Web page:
Waiting 'til Christmas would be a real trial of patience..

SWMBO only has a fairly long but thin garden which packed full of lovely flowers that she is very fond of..besides she's just said "no f*&^&*in way"

PS. I'm still keep to pop round for some Ash (for the mallet handle) when is a good time this week?

Togs
 

Togalosh

Established Member
Joined
22 Sep 2011
Messages
484
Reaction score
0
Location
Birmingham
twothumbs":3fnf9l0u said:
Hi. Regarding the 20% thing, I was told many years ago by my then local sawmill, when I askied about MC that all their timber they sold was at 20% (or possibly it was 22%). They couldn't sell it as dried above that. I knew nothing (and know little more now) but there is probably a bit of truth or a mixed-up story here. It may also be linked to dry rot values etc. The wood I got at 1 1/2" was very stable. I bought more than 10 years ago some 2 1/2" and 3" Beech which was wind blown and air dried. It was about 20% but left it for a few months perhaps a year in my garage and it came down to about 16 if I remember rightly, Anyway it has been very stable and has been my bench evet since in the same garage Best wishes.
Hello Twothumbs,

20% is the usual figure quoted for air dried timber & that might be needed for firewood...perhaps if it is sold as dried then that must be the level..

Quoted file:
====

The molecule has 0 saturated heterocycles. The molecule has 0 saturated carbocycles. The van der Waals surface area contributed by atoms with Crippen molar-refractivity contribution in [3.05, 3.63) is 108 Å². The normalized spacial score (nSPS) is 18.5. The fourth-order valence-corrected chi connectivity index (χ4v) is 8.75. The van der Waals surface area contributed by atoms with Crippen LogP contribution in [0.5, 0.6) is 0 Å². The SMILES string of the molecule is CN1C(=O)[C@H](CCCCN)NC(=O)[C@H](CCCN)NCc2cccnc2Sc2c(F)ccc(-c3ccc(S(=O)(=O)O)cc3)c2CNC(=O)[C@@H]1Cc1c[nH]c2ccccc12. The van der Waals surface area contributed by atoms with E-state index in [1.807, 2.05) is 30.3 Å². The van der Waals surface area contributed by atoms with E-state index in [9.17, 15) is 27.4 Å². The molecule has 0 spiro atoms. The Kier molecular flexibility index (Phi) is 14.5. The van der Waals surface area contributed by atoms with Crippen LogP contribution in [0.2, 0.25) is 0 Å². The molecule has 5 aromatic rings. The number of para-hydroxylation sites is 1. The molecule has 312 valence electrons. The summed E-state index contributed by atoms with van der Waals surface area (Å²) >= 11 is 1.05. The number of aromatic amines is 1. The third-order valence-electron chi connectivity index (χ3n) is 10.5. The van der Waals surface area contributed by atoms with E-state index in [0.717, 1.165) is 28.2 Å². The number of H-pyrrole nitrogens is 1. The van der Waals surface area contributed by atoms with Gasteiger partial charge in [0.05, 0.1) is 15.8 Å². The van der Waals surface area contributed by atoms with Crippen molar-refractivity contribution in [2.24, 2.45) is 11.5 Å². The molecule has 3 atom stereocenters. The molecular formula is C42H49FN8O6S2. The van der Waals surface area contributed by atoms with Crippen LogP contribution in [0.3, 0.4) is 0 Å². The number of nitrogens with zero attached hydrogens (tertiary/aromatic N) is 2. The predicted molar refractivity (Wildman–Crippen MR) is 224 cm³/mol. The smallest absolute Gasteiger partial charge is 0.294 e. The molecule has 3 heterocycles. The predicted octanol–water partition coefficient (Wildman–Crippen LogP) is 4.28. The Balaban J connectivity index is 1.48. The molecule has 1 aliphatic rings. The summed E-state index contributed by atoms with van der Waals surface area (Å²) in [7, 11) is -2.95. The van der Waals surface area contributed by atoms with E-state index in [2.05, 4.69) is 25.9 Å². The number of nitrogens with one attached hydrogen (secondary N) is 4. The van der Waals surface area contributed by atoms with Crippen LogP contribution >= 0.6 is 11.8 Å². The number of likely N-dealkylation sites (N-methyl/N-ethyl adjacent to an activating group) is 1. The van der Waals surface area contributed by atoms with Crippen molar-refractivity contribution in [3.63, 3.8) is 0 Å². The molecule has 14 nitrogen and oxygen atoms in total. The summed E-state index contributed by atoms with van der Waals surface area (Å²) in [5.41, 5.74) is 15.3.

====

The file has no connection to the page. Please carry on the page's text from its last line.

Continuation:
20% is the usual starting point I usually get my timer at but I need 8 or 9%. You did the correct thing by waiting & leaving the wood in the room it will be used & 16% is easily reached in a garage but I do not have access to one anymore..and can't wait a year.

Don't get me started on benches..I spent a lovely week on holiday in the sun reading & pondering all things workbench-like & am just as eager to build one of my own..I need more spare time.
 

Togalosh

Established Member
Joined
22 Sep 2011
Messages
484
Reaction score
0
Location
Birmingham
Bradshaw Joinery":intd2tff said:
the best time for felling is between december and february, Sappy wood is harder to dry and requires more conditioning/is more likely to case harden. i think oak is quite good for being kilned straight away, but if it was left to air dry first i think it means avoiding alot of the conditioning process invloved with kiln drying. as the slow drying and absorbtion of moisture during evening hours helps to avoid case hardening.

thats as far as understand it anyway.
Hello Olly,

Thanks for your reply..is this problem to do with hot steam kilns or just accelerated drying?

It makes sense about night time absorbtion of moisture ..misting my kiln every night would be a chore...BUT ha! we've just taken down a misting system from the factory where my workshop is (it was a print works & so needed a constant level of humidity). It was a simple system so I could easily reuse it.. I wondered how many people it made ill over the years.

Togs
 
Top